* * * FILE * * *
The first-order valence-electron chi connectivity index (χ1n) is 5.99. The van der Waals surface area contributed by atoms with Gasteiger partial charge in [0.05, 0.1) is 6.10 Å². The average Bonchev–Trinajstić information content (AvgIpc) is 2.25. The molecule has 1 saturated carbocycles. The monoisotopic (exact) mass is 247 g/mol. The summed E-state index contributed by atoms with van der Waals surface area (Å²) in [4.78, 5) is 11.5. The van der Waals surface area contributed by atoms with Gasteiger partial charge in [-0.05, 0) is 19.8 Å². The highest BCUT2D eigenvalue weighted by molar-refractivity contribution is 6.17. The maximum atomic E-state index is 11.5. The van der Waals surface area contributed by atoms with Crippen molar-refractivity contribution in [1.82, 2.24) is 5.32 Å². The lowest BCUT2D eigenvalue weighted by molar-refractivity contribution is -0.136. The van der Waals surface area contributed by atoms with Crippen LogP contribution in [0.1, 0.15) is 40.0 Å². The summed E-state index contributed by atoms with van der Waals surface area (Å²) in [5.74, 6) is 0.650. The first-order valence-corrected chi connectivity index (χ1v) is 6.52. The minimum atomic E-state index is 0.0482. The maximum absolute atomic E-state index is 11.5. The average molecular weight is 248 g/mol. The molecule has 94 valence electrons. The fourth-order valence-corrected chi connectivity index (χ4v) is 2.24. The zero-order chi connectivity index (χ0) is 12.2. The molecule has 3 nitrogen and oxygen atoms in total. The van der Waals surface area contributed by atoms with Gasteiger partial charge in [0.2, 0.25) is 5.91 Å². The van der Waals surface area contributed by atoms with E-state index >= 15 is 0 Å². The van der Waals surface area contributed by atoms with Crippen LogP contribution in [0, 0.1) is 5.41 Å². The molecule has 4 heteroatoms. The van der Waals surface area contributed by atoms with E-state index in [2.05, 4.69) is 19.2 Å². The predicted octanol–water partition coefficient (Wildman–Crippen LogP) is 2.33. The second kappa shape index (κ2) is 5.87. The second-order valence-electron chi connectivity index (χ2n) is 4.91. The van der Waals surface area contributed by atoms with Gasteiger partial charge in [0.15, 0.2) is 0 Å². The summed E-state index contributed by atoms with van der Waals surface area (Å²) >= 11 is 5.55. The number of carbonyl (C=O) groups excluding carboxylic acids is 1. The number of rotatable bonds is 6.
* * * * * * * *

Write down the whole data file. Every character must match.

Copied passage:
The first-order valence-electron chi connectivity index (χ1n) is 5.99. The van der Waals surface area contributed by atoms with Gasteiger partial charge in [0.05, 0.1) is 6.10 Å². The average Bonchev–Trinajstić information content (AvgIpc) is 2.25. The molecule has 1 saturated carbocycles. The monoisotopic (exact) mass is 247 g/mol. The summed E-state index contributed by atoms with van der Waals surface area (Å²) in [4.78, 5) is 11.5. The van der Waals surface area contributed by atoms with Gasteiger partial charge in [-0.05, 0) is 19.8 Å². The highest BCUT2D eigenvalue weighted by molar-refractivity contribution is 6.17. The maximum atomic E-state index is 11.5. The van der Waals surface area contributed by atoms with Crippen molar-refractivity contribution in [1.82, 2.24) is 5.32 Å². The lowest BCUT2D eigenvalue weighted by molar-refractivity contribution is -0.136. The van der Waals surface area contributed by atoms with Crippen LogP contribution in [0.1, 0.15) is 40.0 Å². The summed E-state index contributed by atoms with van der Waals surface area (Å²) in [5.74, 6) is 0.650. The first-order valence-corrected chi connectivity index (χ1v) is 6.52. The minimum atomic E-state index is 0.0482. The maximum absolute atomic E-state index is 11.5. The average molecular weight is 248 g/mol. The molecule has 94 valence electrons. The fourth-order valence-corrected chi connectivity index (χ4v) is 2.24. The zero-order chi connectivity index (χ0) is 12.2. The molecule has 3 nitrogen and oxygen atoms in total. The van der Waals surface area contributed by atoms with Gasteiger partial charge in [0.2, 0.25) is 5.91 Å². The van der Waals surface area contributed by atoms with E-state index >= 15 is 0 Å². The van der Waals surface area contributed by atoms with Crippen LogP contribution in [0, 0.1) is 5.41 Å². The molecule has 4 heteroatoms. The van der Waals surface area contributed by atoms with E-state index in [2.05, 4.69) is 19.2 Å². The predicted octanol–water partition coefficient (Wildman–Crippen LogP) is 2.33. The second kappa shape index (κ2) is 5.87. The second-order valence-electron chi connectivity index (χ2n) is 4.91. The van der Waals surface area contributed by atoms with Gasteiger partial charge in [0.15, 0.2) is 0 Å². The summed E-state index contributed by atoms with van der Waals surface area (Å²) >= 11 is 5.55. The number of carbonyl (C=O) groups excluding carboxylic acids is 1. The number of rotatable bonds is 6.